This week, The Minor is profiling the candidates running for student body president. Today, we get to know Traffic Cone.
CHAPEL HILL, NC – Traffic Cone always knew he would end up at UNC.
“I grew up with it,” he said. “My family and I would come to every UNC basketball game to help direct traffic. Even then, I knew that I wanted to call this place home.”
A stellar high school student, Traffic Cone burst onto campus with energy and enthusiasm after being admitted to UNC. Early in his first year, he took a leading role in Safewalk, establishing a program called Students Pointing Out Things That Evoke Danger (SPOTTED) to raise awareness about slippery surfaces and potholes on campus.
“I started [SPOTTED] because that’s something I really believe in – pointing out a problem without really posing a solution,” he said. “That’s exactly what UNC needs in a student body president.”
Throughout his childhood, Traffic Cone was called a pushover for his diminutive stature and pointy shape, but he quickly learned to make up for this with bright colors and a winning personality.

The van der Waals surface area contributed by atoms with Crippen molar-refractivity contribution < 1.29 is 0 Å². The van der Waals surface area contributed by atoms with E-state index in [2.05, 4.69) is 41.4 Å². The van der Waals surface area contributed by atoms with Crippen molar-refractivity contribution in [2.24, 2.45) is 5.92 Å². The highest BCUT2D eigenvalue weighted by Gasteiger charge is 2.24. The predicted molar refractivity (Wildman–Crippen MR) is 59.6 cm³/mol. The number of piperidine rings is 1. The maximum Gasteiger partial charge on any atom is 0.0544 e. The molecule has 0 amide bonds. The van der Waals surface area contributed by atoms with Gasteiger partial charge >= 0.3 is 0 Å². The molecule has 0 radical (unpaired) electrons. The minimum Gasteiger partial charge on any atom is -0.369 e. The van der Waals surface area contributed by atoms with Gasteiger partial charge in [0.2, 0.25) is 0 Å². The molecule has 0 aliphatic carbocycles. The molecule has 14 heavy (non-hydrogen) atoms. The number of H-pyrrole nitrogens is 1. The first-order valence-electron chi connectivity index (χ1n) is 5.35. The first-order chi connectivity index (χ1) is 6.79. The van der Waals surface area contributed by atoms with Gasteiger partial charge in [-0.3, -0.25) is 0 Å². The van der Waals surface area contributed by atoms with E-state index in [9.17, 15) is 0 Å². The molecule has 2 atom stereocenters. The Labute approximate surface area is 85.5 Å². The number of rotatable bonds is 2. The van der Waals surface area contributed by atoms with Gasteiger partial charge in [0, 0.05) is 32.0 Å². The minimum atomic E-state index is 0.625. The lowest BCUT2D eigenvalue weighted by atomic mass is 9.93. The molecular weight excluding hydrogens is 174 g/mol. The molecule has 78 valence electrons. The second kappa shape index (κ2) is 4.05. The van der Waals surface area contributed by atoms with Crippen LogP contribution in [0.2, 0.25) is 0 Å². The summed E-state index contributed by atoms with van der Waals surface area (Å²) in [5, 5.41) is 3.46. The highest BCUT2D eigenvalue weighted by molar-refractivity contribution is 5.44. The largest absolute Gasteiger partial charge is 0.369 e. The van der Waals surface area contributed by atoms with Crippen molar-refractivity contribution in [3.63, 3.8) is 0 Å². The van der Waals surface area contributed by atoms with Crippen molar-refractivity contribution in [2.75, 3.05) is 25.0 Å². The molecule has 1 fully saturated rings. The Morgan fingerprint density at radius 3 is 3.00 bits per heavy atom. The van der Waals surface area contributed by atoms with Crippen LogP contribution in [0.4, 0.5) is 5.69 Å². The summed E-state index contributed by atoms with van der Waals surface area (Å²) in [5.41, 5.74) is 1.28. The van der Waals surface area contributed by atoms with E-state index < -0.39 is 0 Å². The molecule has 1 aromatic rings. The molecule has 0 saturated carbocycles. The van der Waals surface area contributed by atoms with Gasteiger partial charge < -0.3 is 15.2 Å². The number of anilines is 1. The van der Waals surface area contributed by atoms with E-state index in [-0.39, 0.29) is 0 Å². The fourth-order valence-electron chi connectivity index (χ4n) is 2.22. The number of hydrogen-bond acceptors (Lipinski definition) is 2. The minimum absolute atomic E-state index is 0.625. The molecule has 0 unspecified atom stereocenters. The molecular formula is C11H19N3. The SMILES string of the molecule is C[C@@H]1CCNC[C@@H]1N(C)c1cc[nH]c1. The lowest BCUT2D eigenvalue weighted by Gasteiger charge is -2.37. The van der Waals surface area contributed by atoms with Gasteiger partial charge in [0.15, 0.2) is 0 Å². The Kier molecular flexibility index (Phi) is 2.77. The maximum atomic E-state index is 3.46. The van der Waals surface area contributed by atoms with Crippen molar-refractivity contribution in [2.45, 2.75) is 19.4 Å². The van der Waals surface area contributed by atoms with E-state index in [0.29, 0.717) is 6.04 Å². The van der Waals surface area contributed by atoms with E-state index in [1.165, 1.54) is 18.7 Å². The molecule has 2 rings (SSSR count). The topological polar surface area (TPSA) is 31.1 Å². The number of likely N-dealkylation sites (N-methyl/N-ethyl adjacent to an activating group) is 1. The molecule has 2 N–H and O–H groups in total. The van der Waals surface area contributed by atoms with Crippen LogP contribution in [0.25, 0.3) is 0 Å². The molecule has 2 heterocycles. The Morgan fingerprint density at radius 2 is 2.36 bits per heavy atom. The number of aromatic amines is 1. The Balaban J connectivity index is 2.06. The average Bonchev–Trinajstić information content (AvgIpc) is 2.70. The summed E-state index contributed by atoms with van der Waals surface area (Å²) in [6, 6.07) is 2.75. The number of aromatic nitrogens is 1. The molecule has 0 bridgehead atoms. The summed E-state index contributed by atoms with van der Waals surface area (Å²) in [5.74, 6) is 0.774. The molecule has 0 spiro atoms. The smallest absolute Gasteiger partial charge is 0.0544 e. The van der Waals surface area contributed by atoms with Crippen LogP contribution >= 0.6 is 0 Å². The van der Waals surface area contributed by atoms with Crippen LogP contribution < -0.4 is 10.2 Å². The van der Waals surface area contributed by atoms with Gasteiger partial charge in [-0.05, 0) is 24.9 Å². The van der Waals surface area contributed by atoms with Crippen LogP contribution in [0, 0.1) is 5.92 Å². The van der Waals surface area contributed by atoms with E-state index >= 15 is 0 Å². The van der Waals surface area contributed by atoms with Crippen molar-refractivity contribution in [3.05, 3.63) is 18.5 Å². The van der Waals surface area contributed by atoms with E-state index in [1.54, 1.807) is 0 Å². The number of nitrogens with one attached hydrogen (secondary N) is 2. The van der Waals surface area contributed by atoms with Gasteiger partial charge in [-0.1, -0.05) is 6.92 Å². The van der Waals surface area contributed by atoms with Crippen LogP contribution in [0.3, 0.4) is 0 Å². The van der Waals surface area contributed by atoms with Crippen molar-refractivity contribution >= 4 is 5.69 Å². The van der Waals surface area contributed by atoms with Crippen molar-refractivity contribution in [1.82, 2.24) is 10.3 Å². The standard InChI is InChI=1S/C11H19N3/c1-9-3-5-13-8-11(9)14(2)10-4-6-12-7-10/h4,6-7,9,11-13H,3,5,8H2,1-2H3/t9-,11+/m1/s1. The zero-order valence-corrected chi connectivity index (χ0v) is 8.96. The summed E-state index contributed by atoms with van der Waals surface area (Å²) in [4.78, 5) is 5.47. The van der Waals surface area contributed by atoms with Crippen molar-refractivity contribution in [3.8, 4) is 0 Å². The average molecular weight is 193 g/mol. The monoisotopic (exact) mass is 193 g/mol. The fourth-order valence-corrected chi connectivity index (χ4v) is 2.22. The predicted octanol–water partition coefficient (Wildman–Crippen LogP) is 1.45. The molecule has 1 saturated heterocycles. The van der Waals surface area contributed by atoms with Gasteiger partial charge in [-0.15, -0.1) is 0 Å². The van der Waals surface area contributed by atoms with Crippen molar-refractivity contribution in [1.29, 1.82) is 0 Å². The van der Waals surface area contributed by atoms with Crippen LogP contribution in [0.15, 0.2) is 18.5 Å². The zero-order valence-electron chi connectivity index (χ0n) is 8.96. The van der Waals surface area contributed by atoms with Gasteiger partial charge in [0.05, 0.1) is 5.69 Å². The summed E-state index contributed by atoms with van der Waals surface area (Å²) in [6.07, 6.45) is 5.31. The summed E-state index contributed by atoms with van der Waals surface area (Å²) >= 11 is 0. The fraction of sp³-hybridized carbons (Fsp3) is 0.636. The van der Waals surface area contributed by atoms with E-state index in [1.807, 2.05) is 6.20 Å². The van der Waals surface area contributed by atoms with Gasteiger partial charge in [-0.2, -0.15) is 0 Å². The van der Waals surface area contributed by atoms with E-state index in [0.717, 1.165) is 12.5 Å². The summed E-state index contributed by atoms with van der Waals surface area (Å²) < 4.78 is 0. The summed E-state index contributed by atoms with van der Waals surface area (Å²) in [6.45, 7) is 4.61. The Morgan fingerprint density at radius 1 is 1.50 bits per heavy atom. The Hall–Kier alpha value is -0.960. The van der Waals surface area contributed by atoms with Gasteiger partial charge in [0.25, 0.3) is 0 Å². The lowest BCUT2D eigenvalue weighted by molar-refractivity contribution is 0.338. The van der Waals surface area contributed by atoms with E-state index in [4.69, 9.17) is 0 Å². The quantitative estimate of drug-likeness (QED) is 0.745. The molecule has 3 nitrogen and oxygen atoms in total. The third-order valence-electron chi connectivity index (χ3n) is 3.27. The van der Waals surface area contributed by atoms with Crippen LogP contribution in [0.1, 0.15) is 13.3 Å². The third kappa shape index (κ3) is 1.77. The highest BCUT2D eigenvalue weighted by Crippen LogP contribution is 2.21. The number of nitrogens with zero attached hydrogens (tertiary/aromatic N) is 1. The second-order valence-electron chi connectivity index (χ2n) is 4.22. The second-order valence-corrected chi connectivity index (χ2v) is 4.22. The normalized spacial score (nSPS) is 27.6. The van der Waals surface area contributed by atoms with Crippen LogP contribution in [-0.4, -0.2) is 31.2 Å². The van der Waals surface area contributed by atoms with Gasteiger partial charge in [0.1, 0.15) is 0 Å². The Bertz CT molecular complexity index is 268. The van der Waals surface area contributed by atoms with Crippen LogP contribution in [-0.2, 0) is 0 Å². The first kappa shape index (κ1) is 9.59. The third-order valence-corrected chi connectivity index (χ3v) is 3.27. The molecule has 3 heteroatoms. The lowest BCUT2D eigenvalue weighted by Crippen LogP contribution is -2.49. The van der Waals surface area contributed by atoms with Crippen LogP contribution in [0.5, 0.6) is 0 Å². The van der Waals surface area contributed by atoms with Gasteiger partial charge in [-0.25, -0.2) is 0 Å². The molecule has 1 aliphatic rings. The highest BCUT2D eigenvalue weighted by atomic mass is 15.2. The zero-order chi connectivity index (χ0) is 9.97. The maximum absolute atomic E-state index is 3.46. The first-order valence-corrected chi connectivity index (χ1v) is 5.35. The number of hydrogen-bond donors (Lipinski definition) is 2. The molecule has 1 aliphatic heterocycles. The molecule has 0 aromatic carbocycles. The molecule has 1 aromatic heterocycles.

“I used to be worried that I stand out – it made me the object of ridicule. However, now I use it to my advantage in order to keep my community safe.”
Last year, Traffic Cone built a reputation for standing guard around missing bricks outside Ram’s Head. An easy face to recognize, he managed to collect the signatures he needed to get on the student body president ballot in a record-setting three hours. He took this as a strong endorsement for his platform of Safety, Awareness, and Pointing Things Out, and has been campaigning on those points ever since.
“I think students are really concerned with the same issues that I am. And as student body president, I will work hard to bring attention to these issues.”
When asked about what he would do to solve these issues, Traffic Cone countered that “more than anything, it’s about visibility rather than action.”
Traffic Cone chose not to respond to questions about his alleged nightly habit of getting inserted into and stacked on top of other cones, a rumor that is sure to persist come election day.